Their support is growing. Who must stand up to this movement of tyranny? All of us!

AHA Foundation:  Are these dangers as imminent as they were after September 11?

Asra Nomani: Since that fateful day, we have fought Islamic extremism. The dangers today are even more compelling. The Taliban have seized Afghanistan. The extremists have their Islamic caliphate. We had young people from Alabama to London joining the Islamic caliphate that was the delusion of ISIS. Young extremists will now find their destination vacation in Kabul, seeking to find jobs in their ministries of propaganda and religious extremism. The Taliban are more powerful today than they ever were in 2001. They have these superpowers backing them. And they are as repressive and extremist as they were in 2001. They will become a base for extremism that al-Qaeda could have only dreamed of creating. Hell will break loose.

“Women are still relegated to second-class status in mosques, stuck in basements, balconies, and separate rooms. At least we now have a clear debate against the authority of men over female rights.”

AHA Foundation: In addition to speaking out about reform in Islam, you also lead by example. You were the first woman in your mosque in West Virginia to insist on the right to pray in the male-only main hall. You organized the first public woman-led prayer of a mixed-gender congregation in the United States.  What reactions have you received for standing up for reform so bravely with these actions?

 Asra Nomani: I have truly understood what it means to be ahead of your time, and I know that it’s critical, in any movement, for progress to be “radical” and “revolutionary” to achieve good. It is now normative for women and girls to demand the right to walk through front doors and lead prayers. Nations from Morocco to Saudi Arabia have given new powers to women to be religious leaders with authority. Of course, we have not won enough rights. Women are still relegated to second-class status in mosques, stuck in basements, balconies, and separate rooms. At least we now have a clear debate against the authority of men over female rights.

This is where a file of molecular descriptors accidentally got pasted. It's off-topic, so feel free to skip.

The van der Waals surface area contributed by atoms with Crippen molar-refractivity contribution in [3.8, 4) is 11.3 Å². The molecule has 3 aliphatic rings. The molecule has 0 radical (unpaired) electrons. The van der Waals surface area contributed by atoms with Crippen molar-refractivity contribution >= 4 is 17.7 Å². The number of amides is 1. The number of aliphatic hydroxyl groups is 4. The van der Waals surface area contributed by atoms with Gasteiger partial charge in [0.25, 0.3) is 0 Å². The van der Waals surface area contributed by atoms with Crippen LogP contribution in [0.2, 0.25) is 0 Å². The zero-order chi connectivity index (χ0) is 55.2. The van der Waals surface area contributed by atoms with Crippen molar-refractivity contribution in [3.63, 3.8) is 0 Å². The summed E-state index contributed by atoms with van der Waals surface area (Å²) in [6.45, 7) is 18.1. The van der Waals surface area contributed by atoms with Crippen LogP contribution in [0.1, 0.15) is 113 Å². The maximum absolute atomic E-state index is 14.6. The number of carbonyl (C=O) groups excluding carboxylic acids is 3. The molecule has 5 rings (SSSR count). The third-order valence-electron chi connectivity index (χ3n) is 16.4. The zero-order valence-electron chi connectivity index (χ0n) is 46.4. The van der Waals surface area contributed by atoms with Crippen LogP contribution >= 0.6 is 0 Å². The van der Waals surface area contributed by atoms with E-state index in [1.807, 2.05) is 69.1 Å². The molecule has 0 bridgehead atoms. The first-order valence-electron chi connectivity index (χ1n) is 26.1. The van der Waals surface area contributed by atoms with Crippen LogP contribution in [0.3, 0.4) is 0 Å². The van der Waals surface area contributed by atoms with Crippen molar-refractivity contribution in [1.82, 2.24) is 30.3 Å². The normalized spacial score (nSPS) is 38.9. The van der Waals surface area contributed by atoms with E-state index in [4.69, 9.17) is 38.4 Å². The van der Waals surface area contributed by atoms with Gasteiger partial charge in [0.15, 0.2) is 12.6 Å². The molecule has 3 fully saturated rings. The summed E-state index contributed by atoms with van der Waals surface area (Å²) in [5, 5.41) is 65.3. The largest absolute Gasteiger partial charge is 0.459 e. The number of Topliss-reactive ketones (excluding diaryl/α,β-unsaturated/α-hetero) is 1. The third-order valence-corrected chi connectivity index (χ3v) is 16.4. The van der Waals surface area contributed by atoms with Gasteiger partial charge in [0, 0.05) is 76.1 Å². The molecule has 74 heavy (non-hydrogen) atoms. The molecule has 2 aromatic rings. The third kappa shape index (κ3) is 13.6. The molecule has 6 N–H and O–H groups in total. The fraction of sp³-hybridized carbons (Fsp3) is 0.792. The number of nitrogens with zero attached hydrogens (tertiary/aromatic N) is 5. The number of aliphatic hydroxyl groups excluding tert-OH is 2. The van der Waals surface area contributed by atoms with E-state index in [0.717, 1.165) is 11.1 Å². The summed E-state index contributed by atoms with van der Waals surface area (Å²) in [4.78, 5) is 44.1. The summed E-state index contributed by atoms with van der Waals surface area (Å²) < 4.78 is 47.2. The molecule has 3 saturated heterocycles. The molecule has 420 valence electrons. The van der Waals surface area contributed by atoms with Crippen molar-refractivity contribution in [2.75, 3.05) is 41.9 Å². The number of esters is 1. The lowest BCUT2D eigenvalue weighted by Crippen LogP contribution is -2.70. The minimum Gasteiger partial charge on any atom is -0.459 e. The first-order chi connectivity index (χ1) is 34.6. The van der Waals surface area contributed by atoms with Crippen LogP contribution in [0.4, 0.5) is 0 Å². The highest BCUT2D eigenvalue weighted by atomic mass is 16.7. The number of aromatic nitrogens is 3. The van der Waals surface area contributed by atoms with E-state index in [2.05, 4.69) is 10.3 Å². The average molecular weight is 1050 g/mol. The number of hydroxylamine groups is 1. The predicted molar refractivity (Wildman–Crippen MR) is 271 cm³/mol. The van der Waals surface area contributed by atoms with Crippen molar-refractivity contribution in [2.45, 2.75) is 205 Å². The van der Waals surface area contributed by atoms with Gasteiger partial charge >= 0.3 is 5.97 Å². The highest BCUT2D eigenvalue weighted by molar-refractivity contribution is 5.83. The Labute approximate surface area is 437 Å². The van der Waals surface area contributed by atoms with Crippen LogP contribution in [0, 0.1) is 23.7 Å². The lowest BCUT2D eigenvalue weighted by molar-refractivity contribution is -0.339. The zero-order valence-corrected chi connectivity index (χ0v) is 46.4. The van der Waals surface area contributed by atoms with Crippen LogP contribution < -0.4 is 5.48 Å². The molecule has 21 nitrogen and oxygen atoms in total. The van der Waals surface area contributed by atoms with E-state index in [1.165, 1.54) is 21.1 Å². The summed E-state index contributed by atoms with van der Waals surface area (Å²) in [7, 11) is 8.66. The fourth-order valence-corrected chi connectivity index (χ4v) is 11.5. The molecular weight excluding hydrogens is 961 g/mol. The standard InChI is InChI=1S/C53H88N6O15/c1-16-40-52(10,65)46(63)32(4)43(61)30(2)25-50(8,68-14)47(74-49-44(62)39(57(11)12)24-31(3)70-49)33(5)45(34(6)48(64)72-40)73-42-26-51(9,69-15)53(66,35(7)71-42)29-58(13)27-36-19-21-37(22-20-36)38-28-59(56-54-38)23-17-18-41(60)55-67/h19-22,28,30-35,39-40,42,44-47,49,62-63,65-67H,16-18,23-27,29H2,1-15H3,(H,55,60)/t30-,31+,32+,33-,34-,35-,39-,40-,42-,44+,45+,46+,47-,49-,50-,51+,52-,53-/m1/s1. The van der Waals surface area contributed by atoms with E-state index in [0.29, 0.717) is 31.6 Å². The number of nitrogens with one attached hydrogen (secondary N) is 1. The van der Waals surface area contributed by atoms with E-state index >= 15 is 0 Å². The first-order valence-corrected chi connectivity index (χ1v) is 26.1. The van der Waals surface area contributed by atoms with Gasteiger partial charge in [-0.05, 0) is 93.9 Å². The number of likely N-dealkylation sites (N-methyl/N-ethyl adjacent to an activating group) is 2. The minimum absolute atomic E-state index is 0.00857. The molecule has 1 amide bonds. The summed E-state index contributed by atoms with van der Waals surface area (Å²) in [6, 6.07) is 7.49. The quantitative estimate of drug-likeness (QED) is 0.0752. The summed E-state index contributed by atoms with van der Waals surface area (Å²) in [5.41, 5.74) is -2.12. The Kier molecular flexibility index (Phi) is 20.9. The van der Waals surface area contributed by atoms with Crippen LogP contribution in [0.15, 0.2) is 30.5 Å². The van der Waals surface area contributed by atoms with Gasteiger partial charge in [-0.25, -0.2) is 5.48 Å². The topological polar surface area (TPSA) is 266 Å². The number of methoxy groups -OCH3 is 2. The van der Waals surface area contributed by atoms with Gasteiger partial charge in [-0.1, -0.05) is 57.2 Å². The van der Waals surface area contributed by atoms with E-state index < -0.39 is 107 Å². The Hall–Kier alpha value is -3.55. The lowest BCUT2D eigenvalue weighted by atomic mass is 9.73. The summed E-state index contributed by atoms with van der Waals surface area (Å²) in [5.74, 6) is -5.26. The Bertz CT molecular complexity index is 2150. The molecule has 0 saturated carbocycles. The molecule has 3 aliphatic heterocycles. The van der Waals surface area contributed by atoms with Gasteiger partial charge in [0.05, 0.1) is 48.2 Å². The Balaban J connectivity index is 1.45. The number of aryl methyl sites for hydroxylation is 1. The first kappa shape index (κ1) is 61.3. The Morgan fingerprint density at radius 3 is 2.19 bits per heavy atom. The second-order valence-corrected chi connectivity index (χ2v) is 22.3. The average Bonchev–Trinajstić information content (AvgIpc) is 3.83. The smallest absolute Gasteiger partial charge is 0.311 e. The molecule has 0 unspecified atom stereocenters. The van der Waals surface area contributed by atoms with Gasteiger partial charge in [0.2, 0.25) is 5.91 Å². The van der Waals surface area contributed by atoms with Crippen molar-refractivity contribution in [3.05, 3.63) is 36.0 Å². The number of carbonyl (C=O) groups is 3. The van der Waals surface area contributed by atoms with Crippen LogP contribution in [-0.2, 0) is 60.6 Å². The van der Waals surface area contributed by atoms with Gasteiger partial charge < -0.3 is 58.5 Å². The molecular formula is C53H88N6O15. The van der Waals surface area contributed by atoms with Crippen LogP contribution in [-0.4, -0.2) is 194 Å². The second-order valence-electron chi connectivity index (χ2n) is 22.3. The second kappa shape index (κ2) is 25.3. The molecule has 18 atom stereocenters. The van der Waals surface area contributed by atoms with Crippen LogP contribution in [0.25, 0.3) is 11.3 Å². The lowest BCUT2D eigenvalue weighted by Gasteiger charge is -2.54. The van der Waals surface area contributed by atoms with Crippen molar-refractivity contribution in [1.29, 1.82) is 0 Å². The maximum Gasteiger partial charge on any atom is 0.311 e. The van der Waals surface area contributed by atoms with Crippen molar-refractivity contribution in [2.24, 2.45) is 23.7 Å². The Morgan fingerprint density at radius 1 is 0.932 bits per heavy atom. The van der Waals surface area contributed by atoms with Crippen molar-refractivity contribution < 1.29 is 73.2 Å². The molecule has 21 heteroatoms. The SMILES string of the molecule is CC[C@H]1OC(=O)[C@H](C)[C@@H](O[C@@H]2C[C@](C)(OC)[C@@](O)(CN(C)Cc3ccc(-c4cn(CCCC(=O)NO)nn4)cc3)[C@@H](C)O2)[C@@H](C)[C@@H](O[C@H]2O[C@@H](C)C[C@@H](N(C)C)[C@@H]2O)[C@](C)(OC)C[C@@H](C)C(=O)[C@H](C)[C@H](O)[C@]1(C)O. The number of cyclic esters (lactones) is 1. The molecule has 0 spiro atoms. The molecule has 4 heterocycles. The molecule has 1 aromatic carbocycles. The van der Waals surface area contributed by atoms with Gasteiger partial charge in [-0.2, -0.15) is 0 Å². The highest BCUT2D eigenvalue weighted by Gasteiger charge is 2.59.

AHA Foundation: Being on the front lines, fighting for the protection of women’s rights within Islam and for reform, comes with great personal costs.  How has your life changed?

Asra Nomani: Since I began speaking out, I have most felt the stab of character assassination, but that’s not nearly as bad as so many others. My heart breaks for the courageous women and men from around the world who have lost their lives in pursuit of their divine right to live as they wish. Teen girls in Canada were murdered by their own father for the alleged crime of living without covering their hair. Atheist former Muslims have lost their lives in Bangladesh for daring to blog about their musings. Today, Raid Badawi is still in jail in Saudi Arabia for the alleged crime of his poetry.

AHA Foundation: In July this year, you spoke at the summer training for AHA Foundation’s Critical Thinking Fellowship campus program.  What was your message to the fellows?

Asra Nomani: Before 9/11, I could never have imagined the threat that Islamists feel from free thinkers. But they are truly so frightened of us, they seek to destroy us. What I have learned most of all is that we must persevere. In the summer of 2004, I laid in my bed in the fetal position in West Virginia, paralyzed, as the men at my mosque put me on trial to ban me from the mosque. My mother stood in the hallway, and she told me, “Asra, you don’t live in a village. You are free. Do not be afraid. Have courage.”

I wiped my tears, and stepped forward, with my parents beside me with their unconditional love and clarity that Islam and religion must be a vehicle for lifting the soul, not suffocation. We are so fortunate that my beautiful and courageous parents—Sajida and Zafar Nomani—are still with us, in their 80s, believing in all of us and our fight. My mother—a woman who had to cover her face when she became a teen—was the first in our family to read the books of Ayaan Hirsi Ali, and she saw the wisdom and clear analysis in Ayaan’s much-misunderstood rejection of her experiences with Islam. My mother and father stand with us in our advocacy for a progressive Islam that honors women and humanity.